How to Make a Supersaturated Solution of Copper Sulfate

Updated February 16, 2017

Copper sulphate is formed by the reaction of copper and sulphuric acid. The resulting solution is blue in colour and when supersaturated, forms blue salt crystals. The blue colour is used in dyes and stains quite easily. Copper sulphate is also highly toxic, so care should be taken to avoid contact with skin and eyes. It should also be used in a well-ventilated area. The pretty blue crystals formed from the solution make copper sulphate experiments popular in classrooms.

Warm your water in a glass beaker but do not boil. The higher temperature causes the copper sulphate to be more easily soluble.

Stir about 25 mg of copper sulphate into the water. Add more copper sulphate a little at a time until it no longer dissolves.

Cool the beaker to room temperature, or in a refrigerator for quicker results. As the water cools, crystals will form and drop to the bottom of the beaker. Once this happens, the solution is no longer supersaturated.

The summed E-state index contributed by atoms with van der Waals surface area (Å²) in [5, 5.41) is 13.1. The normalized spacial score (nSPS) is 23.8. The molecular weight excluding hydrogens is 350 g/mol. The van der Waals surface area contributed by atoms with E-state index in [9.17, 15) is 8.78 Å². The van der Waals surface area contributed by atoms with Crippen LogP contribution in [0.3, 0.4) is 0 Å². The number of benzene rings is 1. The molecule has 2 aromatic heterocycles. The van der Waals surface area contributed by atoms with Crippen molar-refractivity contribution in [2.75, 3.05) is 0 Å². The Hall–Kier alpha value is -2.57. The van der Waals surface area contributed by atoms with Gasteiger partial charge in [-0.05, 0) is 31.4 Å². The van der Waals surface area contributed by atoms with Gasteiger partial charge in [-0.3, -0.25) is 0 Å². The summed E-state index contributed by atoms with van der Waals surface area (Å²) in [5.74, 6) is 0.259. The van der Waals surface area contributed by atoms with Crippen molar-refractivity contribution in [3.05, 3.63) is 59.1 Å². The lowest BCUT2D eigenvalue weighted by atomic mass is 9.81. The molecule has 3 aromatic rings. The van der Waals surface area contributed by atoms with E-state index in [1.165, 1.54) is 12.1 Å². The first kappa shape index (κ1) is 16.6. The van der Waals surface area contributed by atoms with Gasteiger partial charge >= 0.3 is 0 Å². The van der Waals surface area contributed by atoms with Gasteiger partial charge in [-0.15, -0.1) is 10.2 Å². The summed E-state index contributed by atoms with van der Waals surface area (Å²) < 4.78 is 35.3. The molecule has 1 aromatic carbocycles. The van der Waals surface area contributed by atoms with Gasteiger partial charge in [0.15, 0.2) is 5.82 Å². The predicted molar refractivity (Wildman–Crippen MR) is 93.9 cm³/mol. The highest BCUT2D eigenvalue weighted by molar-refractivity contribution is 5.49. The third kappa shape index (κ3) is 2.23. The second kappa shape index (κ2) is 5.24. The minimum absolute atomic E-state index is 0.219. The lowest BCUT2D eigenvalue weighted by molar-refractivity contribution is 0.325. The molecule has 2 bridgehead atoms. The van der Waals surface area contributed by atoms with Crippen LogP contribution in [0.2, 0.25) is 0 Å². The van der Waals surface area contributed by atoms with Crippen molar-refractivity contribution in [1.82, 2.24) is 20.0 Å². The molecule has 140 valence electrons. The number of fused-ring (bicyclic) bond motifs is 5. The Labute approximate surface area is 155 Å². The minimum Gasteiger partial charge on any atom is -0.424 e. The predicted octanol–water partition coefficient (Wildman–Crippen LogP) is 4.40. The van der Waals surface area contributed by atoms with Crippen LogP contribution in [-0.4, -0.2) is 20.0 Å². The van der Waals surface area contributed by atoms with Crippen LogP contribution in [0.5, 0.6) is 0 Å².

Pour the solution through a strainer into another glass beaker to remove the crystals. The crystals can be used as seeds for new crystals and the saturated solution in the beaker can be reused to make a new supersaturated solution.


Handle chemicals carefully. Always use skin and eye protection. Do not swallow.

Things You'll Need

  • Glass beaker
  • Copper sulphate
  • Plastic spoon
  • Distilled water
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About the Author

Jill Kokemuller has been writing since 2010, with work published in the "Daily Gate City." She spent six years working in a private boarding school, where her focus was English, algebra and geometry. Kokemuller is an authorized substitute teacher and holds a Bachelor of Arts in English from the University of Iowa.